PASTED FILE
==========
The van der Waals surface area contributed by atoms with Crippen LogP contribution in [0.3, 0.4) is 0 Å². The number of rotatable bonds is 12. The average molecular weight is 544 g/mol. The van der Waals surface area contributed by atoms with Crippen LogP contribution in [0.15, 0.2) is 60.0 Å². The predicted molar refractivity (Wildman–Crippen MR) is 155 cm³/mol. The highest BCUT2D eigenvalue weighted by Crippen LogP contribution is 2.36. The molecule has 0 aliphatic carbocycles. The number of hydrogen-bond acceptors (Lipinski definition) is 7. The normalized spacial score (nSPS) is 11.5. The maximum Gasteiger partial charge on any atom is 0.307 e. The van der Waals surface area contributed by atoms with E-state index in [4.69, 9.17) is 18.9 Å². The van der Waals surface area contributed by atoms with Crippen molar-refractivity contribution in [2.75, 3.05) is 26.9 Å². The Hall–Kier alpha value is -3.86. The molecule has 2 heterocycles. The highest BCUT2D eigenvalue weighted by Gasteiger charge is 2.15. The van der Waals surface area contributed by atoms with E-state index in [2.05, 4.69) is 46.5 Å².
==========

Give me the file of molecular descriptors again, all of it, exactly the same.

The van der Waals surface area contributed by atoms with Crippen LogP contribution in [0.3, 0.4) is 0 Å². The number of rotatable bonds is 12. The average molecular weight is 544 g/mol. The van der Waals surface area contributed by atoms with Crippen LogP contribution in [0.15, 0.2) is 60.0 Å². The predicted molar refractivity (Wildman–Crippen MR) is 155 cm³/mol. The highest BCUT2D eigenvalue weighted by Crippen LogP contribution is 2.36. The molecule has 0 aliphatic carbocycles. The number of hydrogen-bond acceptors (Lipinski definition) is 7. The normalized spacial score (nSPS) is 11.5. The maximum Gasteiger partial charge on any atom is 0.307 e. The van der Waals surface area contributed by atoms with E-state index in [4.69, 9.17) is 18.9 Å². The van der Waals surface area contributed by atoms with Crippen molar-refractivity contribution in [2.75, 3.05) is 26.9 Å². The Hall–Kier alpha value is -3.86. The molecule has 2 heterocycles. The highest BCUT2D eigenvalue weighted by Gasteiger charge is 2.15. The van der Waals surface area contributed by atoms with E-state index in [2.05, 4.69) is 46.5 Å².